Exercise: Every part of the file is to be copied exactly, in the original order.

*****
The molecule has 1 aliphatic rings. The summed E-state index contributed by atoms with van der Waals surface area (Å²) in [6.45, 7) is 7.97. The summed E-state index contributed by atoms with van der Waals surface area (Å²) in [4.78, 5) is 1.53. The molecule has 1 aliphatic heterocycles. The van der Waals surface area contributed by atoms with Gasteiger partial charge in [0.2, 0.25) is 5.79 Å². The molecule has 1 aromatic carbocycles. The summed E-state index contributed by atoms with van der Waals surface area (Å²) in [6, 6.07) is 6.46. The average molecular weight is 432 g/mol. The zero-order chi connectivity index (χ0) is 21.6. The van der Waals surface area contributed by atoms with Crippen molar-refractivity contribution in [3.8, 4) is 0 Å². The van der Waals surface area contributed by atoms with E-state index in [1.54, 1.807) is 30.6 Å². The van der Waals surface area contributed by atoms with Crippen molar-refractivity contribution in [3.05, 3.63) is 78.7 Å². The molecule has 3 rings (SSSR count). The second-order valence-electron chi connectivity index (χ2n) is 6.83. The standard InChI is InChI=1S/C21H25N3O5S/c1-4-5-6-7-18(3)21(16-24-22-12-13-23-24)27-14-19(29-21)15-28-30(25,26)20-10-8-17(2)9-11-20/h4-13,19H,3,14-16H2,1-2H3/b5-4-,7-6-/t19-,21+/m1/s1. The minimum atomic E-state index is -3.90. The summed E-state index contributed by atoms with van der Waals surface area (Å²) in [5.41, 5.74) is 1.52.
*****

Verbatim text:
The molecule has 1 aliphatic rings. The summed E-state index contributed by atoms with van der Waals surface area (Å²) in [6.45, 7) is 7.97. The summed E-state index contributed by atoms with van der Waals surface area (Å²) in [4.78, 5) is 1.53. The molecule has 1 aliphatic heterocycles. The van der Waals surface area contributed by atoms with Gasteiger partial charge in [0.2, 0.25) is 5.79 Å². The molecule has 1 aromatic carbocycles. The summed E-state index contributed by atoms with van der Waals surface area (Å²) in [6, 6.07) is 6.46. The average molecular weight is 432 g/mol. The zero-order chi connectivity index (χ0) is 21.6. The van der Waals surface area contributed by atoms with Crippen molar-refractivity contribution in [3.8, 4) is 0 Å². The van der Waals surface area contributed by atoms with E-state index in [1.54, 1.807) is 30.6 Å². The van der Waals surface area contributed by atoms with Crippen molar-refractivity contribution in [3.05, 3.63) is 78.7 Å². The molecule has 3 rings (SSSR count). The second-order valence-electron chi connectivity index (χ2n) is 6.83. The standard InChI is InChI=1S/C21H25N3O5S/c1-4-5-6-7-18(3)21(16-24-22-12-13-23-24)27-14-19(29-21)15-28-30(25,26)20-10-8-17(2)9-11-20/h4-13,19H,3,14-16H2,1-2H3/b5-4-,7-6-/t19-,21+/m1/s1. The minimum atomic E-state index is -3.90. The summed E-state index contributed by atoms with van der Waals surface area (Å²) in [5.41, 5.74) is 1.52.